A Rainy Southern Night
by James Foley
America is where we hung,
And fell in love when we were young.
My youth passed fast: Windows 3.1
(1992)—Windows ’95—Windows ’98—Windows 2000, until my last semester of college.
And in that springtime of 2001, on a wet night,
an attractive weird girl was working in the university cafeteria. Weird because
I’d just been told that she was the daughter of U.S. Senator Samuel Archer.
And I was just sitting, half soaked from the
stormy evening outside—tasting a cheese sandwich: which was wet with the rain
dripping from my hair, veiling my view of that redhead cleaning tables.
What is she? I wondered: some student rebel?
Working just to prove her proletarian credentials? Her independence from her
Now she was cleaning the table next to mine, which
didn’t need cleaning. And as she came closer, pausing and turning towards me,
she imperiously entered the universe of my existence. Or rather, annexed my
existence to the universe of her existence.
Because, now our eye-beams were crossing. Our
mutual stares were stalling out in a standing-wave pattern. And she was
standing there, right in front of me—tilting that strangely glorious head: hair
like sea grass under Windward Islands water.
Her eyes were the water.
And then dropping into a chair across from me:
smiling, but waiting quietly until I finally said:
“That hair drives me stark raving nuts.”
“Redheads go gray fast, Jimmy.”
(My first words from her lips.)
“I guess we’ll have to live fast, then,” I
“I like fast,” she said.
Everything around was just college cafeteria
things. Everything was normal. Everything was like every day. Everything was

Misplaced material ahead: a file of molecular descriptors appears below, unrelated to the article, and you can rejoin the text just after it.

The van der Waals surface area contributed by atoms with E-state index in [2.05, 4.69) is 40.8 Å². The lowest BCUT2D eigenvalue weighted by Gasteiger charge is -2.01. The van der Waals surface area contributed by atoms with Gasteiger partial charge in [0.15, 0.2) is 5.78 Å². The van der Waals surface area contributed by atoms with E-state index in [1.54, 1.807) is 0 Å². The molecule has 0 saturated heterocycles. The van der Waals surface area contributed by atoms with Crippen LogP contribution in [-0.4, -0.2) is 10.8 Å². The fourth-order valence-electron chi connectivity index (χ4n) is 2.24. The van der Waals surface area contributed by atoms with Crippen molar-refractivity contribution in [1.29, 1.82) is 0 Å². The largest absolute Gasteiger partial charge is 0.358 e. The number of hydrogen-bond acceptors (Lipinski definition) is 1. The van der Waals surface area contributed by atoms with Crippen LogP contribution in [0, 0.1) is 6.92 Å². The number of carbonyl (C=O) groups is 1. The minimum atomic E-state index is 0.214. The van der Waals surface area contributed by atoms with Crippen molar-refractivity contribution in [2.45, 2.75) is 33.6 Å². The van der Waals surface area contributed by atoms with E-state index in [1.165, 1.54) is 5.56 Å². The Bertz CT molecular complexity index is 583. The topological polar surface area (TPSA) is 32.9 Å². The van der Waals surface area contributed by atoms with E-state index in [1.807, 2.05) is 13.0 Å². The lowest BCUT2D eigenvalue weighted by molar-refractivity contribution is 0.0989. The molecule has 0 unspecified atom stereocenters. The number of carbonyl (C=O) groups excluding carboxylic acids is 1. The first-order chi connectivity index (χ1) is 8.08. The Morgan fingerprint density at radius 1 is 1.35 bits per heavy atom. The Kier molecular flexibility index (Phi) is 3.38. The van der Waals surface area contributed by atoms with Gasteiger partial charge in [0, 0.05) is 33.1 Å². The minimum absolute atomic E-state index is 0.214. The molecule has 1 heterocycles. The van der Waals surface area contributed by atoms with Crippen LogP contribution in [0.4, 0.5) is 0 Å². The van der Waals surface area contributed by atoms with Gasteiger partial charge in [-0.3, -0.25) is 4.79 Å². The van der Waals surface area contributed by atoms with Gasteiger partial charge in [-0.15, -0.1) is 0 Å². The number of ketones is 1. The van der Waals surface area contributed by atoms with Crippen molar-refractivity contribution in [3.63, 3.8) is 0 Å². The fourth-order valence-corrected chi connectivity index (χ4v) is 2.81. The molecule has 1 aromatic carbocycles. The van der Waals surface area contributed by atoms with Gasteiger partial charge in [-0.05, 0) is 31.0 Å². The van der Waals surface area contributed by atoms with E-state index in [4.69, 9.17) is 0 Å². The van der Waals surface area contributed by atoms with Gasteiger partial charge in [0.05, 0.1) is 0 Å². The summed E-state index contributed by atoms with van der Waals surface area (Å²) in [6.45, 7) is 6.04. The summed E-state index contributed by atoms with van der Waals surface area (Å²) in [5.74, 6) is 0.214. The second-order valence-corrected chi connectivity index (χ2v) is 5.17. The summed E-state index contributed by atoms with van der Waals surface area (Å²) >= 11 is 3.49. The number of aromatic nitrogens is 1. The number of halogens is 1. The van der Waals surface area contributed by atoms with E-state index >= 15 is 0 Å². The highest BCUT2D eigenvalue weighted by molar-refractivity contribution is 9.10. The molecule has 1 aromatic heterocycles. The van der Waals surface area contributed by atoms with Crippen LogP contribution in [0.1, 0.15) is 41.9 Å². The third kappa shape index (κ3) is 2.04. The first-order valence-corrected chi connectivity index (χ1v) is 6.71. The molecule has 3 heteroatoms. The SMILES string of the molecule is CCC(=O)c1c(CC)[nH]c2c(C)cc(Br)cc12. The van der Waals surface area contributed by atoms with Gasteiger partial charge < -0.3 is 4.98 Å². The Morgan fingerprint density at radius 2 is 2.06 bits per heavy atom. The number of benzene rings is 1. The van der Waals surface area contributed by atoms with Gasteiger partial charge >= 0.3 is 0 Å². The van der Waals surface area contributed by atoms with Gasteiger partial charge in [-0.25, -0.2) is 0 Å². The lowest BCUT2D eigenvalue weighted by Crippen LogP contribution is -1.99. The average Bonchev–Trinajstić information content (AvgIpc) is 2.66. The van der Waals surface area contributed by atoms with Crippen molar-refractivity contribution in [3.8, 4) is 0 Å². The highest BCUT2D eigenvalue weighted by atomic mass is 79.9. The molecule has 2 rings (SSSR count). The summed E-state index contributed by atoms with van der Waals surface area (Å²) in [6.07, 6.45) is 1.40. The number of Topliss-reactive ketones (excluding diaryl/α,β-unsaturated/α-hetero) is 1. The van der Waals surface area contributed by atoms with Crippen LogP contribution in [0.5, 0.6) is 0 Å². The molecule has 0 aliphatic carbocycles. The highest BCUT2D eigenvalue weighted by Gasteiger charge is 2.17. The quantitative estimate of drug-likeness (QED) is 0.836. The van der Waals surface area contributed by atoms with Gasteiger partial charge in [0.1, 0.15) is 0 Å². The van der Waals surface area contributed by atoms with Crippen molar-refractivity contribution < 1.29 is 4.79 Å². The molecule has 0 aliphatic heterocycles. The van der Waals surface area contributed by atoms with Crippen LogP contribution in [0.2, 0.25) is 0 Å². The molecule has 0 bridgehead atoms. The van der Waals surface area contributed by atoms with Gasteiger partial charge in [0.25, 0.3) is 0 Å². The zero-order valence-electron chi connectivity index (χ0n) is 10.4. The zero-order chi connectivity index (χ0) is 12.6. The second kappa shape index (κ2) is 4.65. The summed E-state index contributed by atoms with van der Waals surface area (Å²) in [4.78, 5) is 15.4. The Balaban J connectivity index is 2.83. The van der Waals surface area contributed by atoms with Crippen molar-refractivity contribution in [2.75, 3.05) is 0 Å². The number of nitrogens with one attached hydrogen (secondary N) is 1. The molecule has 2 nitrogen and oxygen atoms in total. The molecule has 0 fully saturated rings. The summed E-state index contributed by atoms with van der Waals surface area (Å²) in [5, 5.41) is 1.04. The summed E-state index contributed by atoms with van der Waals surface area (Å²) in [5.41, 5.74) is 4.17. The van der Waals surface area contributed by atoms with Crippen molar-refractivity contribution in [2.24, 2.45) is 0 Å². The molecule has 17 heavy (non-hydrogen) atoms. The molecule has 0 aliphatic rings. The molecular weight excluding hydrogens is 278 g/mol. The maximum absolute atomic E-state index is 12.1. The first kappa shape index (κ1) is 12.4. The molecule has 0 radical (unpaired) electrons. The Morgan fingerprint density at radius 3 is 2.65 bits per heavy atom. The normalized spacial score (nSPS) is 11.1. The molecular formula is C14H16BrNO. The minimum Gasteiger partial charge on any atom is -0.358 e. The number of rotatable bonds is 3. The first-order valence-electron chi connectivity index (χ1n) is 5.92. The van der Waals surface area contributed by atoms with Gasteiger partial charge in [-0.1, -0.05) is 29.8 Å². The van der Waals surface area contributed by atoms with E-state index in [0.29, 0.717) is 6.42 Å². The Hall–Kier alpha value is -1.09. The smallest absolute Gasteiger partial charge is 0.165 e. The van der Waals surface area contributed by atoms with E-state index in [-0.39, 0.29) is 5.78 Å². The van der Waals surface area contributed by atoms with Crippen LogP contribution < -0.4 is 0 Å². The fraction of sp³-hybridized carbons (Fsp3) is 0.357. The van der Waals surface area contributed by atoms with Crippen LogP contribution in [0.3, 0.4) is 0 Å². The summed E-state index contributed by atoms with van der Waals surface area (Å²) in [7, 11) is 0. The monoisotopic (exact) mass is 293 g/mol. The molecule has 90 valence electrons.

But it was about to happen. One girl’s simple
flesh and soul would haunt my days and derail my destiny for a long time—maybe
It was six months before the infamous 9/11
attacks—an Age of Innocence before the Fall, as this girl sitting across from
me whispered the words:
is where we hung,
fell in love when we were young.”
“Who wrote that?” I asked.
“Maybe you did,” she said. No smile of irony or
amusement. Is she all there? Who is this girl?
“You wrote it yourself,” I told her.
“Maybe we’ll write it together,” she said.
Now a smile, but that of a lost creature.
Distracted: mind floating somewhere a long way off.
But it was actually her, herself: the girl
you’d been waiting your whole life to date: wild, mystifying, irresistible. And
she was coming on to you.
Approaching you this rainy night, in the spring
of your senior year at college.
A girl named Archer: Senator Archer’s daughter.
“Jimmy,” she said, “you’re staring so hard!”
I was laughing. I just said, “Anyone as
bad-looking as you should be wearing an iron mask.”
And now she was the one laughing. “Oh, you’re
such a poet! Do you want to see me again?”
“I don’t know. Anything as tempting as you has
got to be illegal.”
“Keep it up, Jimmy. I love it.”
“How do you know my name?”
“That’s my secret. But you’re an aikidoka, right? Black-belt dan?”
“That’s a vicious rumor.”
“So you’re modest too.”
“My achievements were modest.”
“Are you like that about everything, Jimmy? You
shrug everything off?”
“I wouldn’t shrug you off. What’s your name?”
“That’s secret too. But if you buy me an
outrageously expensive dinner tomorrow, I may tell you.”
“I’ll marry you tomorrow if you tell me—or
whether you tell me or not.”
like a plan.”
That first day of my new life was March 21st,
2001—the vernal equinox, beginning of the Eastern New Year: eighty-five years
after Cole Younger died in his home town of Lee’s Summit, Missouri.
And he’s buried there in the Historical
And this girl knew my name. But how explain her
interest in me? Opposites attract? Because I was poor? Athletic? Straight?
Or was it inscrutable fate: karma cryptic?